No matter how much time passes, he is the face of Canadian baseball.
Even with the likes of modern-day Canadian stars such as Larry Walker and Eric Gagne, when the words baseball and Canadian are spoken together, the name Ferguson Jenkins follows quickly.
At 61, Jenkins still looks an imposing figure. He's six-foot-five and a little heavier than the 215 pounds he pitched at. He spends most of his time these days touring the country doing the celebrity dinner and charity circuit, playing in legends baseball games and doing what he's done best after his 19-year major league career ended . . . being an ambassador for baseball, specifically Canadian baseball.
He spent the weekend in his hometown of Chatham, coming back to promote a book and to be honoured with a myriad of certificates of appreciation for what he's done for Chatham. The Ontario Baseball Association named an award after him, to go yearly to the player named the best pitcher in the OBA.
The presentations were made at the Civic Centre patio in Chatham yesterday in front of friends and family, including Jenkins' three daughters, two of whom still live in Chatham.
Last Thursday, Jenkins was honoured by McMaster University. He received an honorary doctor of laws degree from the Hamilton university. The degree celebrates Jenkins' athletic achievement, charitable works and his ongoing role as a goodwill ambassador to Canada.
"Once you have family ties, it pulls you back to where your roots are," Jenkins said. "I'm happy to have those roots. My mother told me as a kid, you have to be proud of your heritage, your religion and by far who you are, period. That's why I never wanted to change my citizenship. I'm a Canadian, I'll stay a Canadian."
As the years pass, it's easy to forget the type of career Jenkins put together. He played for 19 years with the Chicago Cubs, Philadelphia Phillies, Texas Rangers and Boston Red Sox.
He's the only Canadian in the Baseball Hall of Fame.
He owns a National League Cy Young Award as the league's best pitcher.
Jenkins never received the fame his accomplishments warrant. He had 284 victories, six consecutive 20-win seasons paired with 200-plus strikeouts, pitched more than 300 innings five times and is high on the all-time strikeout list with 3,192.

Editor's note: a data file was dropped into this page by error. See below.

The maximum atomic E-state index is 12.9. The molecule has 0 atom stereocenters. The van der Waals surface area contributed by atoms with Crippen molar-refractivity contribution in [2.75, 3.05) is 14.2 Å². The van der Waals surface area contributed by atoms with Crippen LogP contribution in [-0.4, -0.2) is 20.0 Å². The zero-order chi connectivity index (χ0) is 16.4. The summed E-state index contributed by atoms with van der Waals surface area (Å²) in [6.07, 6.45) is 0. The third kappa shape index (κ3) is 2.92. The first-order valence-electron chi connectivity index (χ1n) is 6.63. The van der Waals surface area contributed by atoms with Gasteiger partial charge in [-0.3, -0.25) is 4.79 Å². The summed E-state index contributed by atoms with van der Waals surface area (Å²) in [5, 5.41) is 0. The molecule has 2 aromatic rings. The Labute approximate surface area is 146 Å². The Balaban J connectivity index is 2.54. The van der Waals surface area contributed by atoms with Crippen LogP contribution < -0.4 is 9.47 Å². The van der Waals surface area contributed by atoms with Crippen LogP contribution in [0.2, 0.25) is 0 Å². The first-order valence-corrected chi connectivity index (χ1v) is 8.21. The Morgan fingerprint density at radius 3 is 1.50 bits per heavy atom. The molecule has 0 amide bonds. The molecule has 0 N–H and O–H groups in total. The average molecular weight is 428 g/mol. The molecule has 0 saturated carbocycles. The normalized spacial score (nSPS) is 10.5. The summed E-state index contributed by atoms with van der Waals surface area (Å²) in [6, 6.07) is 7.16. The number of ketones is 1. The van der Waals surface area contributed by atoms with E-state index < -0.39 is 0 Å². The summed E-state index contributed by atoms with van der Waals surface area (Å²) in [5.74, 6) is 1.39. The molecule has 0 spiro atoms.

He never pitched on a pennant winner, though, and was usually on teams that were known more for hitting than pitching.
How good an athlete was Jenkins?
In the Rangers' 1974 season finale, manager Billy Martin allowed Jenkins to hit for himself rather than use the designated hitter, the first such incident in the American League all season. Jenkins singled to break up a no-hitter by the Minnesota Twins' Jim Hughes. Jenkins scored the Rangers' first run and went on to win his 25th game of the season 2-1.
He retired to do some farming and coaching but never strayed far from the game.
He appears often promoting the game and working for charities.
The Ferguson Jenkins Foundation raises about $120,000 a year for a variety of charities, including the Canadian National Institute for the Blind.
Jenkins lives in Arizona. He walks out of his backyard onto the first tee of a golf course. He sold his farm in Guthrie, Okla., last fall. No longer will he and wife Lydia have to take care of some 50 head of cattle, 11 horses and 65 acres of grass.
He won't have to worry about the numerous twisters that have often visited the area. Being on the road 28 weeks of the year prompted the decision to sell the farm.
"Lydia's happy now," he said. "With me on the road so often, it was difficult for her. It seemed whenever I'd leave the pump would break or the horses would get out. Now she's close to family and I'm on a golf course. It's great."
Who knows if Jenkins will ever get involved with baseball in an official capacity again. His last foray was as commissioner of the ill-fated, short-lived Canadian Baseball League experiment. The league proved a black eye for baseball in Canada. A lot of people lost piles of money, money people are still looking for.
But in typical Jenkins fashion, he refuses to dump on the league, saying only that "poor marketing" and "poor weather" were the main reasons the league failed.
For now, Jenkins will travel and promote his book, The Game is Easy, Life is Hard. It's an appropriate title for a man who has been dogged by tragedy. His second wife died in a car crash. His girlfriend committed suicide and killed his young daughter in the process.
But no matter what has happened in his life, Jenkins remains upbeat, positive and accommodating.
"I coined the phrase for the title of the book," he said. "Yes, a lot of tragic things have happened but it's life and it goes on. I consider myself truly blessed because of everything I have."